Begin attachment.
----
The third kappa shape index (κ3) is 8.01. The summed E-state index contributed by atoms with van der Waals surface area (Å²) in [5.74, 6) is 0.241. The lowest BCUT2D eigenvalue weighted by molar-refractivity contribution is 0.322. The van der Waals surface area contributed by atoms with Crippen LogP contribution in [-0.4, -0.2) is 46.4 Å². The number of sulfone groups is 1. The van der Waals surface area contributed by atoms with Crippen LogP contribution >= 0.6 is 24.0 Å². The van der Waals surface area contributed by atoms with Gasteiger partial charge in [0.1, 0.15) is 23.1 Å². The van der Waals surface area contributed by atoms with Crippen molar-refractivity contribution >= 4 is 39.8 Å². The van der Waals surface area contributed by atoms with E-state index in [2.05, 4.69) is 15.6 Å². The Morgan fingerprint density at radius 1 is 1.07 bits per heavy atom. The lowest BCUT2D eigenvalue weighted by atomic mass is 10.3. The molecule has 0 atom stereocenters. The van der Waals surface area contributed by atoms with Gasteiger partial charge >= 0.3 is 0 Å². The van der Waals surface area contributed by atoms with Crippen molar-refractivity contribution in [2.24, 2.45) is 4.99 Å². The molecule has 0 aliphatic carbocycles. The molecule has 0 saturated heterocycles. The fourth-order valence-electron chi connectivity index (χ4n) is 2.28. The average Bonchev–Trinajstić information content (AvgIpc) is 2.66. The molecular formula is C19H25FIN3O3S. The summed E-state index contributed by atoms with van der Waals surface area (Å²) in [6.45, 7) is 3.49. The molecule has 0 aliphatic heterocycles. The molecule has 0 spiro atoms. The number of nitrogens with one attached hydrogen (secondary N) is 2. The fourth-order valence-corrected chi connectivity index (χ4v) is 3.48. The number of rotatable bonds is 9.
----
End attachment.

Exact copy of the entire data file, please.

The third kappa shape index (κ3) is 8.01. The summed E-state index contributed by atoms with van der Waals surface area (Å²) in [5.74, 6) is 0.241. The lowest BCUT2D eigenvalue weighted by molar-refractivity contribution is 0.322. The van der Waals surface area contributed by atoms with Crippen LogP contribution in [-0.4, -0.2) is 46.4 Å². The number of sulfone groups is 1. The van der Waals surface area contributed by atoms with Crippen LogP contribution >= 0.6 is 24.0 Å². The van der Waals surface area contributed by atoms with Gasteiger partial charge in [0.1, 0.15) is 23.1 Å². The van der Waals surface area contributed by atoms with Crippen molar-refractivity contribution >= 4 is 39.8 Å². The van der Waals surface area contributed by atoms with E-state index in [2.05, 4.69) is 15.6 Å². The Morgan fingerprint density at radius 1 is 1.07 bits per heavy atom. The lowest BCUT2D eigenvalue weighted by atomic mass is 10.3. The molecule has 0 atom stereocenters. The van der Waals surface area contributed by atoms with Gasteiger partial charge >= 0.3 is 0 Å². The van der Waals surface area contributed by atoms with Crippen molar-refractivity contribution in [2.24, 2.45) is 4.99 Å². The molecule has 0 aliphatic carbocycles. The molecule has 0 saturated heterocycles. The fourth-order valence-electron chi connectivity index (χ4n) is 2.28. The average Bonchev–Trinajstić information content (AvgIpc) is 2.66. The molecular formula is C19H25FIN3O3S. The summed E-state index contributed by atoms with van der Waals surface area (Å²) in [6.45, 7) is 3.49. The molecule has 0 aliphatic heterocycles. The molecule has 0 spiro atoms. The number of nitrogens with one attached hydrogen (secondary N) is 2. The fourth-order valence-corrected chi connectivity index (χ4v) is 3.48. The number of rotatable bonds is 9.